The History of Gingham: from Malay to Mod / Vichy to Vespas
The History of Gingham:
At Rocking Billy's we carry a full line of Gingham women's shirts in a variety of colours!
The name Gingham may originate from Malay genggang 'ajar, separate'. Alternatively, it is speculated that the fabric now known as gingham may have been made at Guingamp, a town in Brittany, France, and that the fabric may be named after the town. Some sources say that the name came into English via Dutch.
When originally imported into Europe in the 17th century, gingham was a striped fabric, though now it is distinguished by its checkered pattern. From the mid-18th century, when it was being produced in the mills of Manchester, England, it started to be woven into checked or plaid patterns (often blue and white). Checked gingham became more common over time, though striped gingham was still available in the late Victorian period. The equivalent in the French language is the noun vichy, from the town of Vichy in France. Same word is used in Spain where this pattern is called "cuadro vichy" or "estampado vichy".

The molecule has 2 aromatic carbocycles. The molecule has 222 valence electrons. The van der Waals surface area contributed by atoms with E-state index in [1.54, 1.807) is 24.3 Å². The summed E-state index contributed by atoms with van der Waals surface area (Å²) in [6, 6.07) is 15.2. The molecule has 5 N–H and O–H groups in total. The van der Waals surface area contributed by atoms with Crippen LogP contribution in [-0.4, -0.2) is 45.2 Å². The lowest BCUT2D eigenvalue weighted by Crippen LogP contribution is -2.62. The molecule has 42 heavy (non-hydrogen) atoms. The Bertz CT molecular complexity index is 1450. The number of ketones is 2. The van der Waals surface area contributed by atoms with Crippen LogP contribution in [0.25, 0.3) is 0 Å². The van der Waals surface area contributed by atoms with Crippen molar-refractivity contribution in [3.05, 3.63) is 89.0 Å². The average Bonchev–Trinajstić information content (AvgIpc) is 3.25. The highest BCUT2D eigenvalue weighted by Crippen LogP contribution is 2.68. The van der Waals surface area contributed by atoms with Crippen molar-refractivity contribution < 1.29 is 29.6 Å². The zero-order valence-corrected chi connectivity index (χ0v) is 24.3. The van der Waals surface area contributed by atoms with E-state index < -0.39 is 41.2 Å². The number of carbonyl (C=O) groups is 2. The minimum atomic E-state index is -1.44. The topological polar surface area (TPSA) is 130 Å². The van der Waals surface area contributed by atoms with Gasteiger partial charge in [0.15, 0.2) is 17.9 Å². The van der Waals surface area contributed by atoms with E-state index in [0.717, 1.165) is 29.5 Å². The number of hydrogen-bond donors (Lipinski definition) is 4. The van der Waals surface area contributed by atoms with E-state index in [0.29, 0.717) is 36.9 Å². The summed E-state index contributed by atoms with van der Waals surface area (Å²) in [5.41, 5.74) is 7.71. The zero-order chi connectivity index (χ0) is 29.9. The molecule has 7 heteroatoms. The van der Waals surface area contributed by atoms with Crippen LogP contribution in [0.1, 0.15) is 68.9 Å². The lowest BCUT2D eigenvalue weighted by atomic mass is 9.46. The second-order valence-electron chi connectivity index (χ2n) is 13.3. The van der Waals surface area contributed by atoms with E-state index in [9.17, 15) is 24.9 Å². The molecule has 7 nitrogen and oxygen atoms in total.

Gingham fabric was popular to use in various dress material such as shirts, skirts, maxi and also for some home furnishing such as towels and curtains. Along with muslin, gingham is often used as a test fabric while designing fashion or used for making an inexpensive fitting shell prior to making the clothing in fashion fabric. Gingham shirts have been worn by mods since the 1960s and continue to be identified with fans of mod music.
In the United Kingdom and Commonwealth countries, the gingham pattern is often used for younger girls' school uniforms.
Famous examples of Gingham in history include:
- Brigitte Bardot famously wore a pink gingham dress when she got married. This started a trend which caused a shortage of this fabric in France.
- Manchester United F.C. wore a gingham-pattern shirt during the 2012–13 season.
- Dorothy wore a blue gingham dress in the Wizard of Oz book and film.
- Mary Ann on Gilligan's Island often wore a gingham dress.
- Bill Hicks made reference to gingham in his famous stand-up comedy routine in regard to Jack Palance from the 1953 movie Shane.
- In Marty Robbins's Grammy-winning song "My Woman, My Woman, My Wife" (1970), he mentions his wife "in a dress made of gingham".
- In the Captain Beefheart song "My Human Gets Me Blues" from the album Trout Mask Replica (1969), he sings “I saw you baby, dancin' in your x-ray gingham dress.”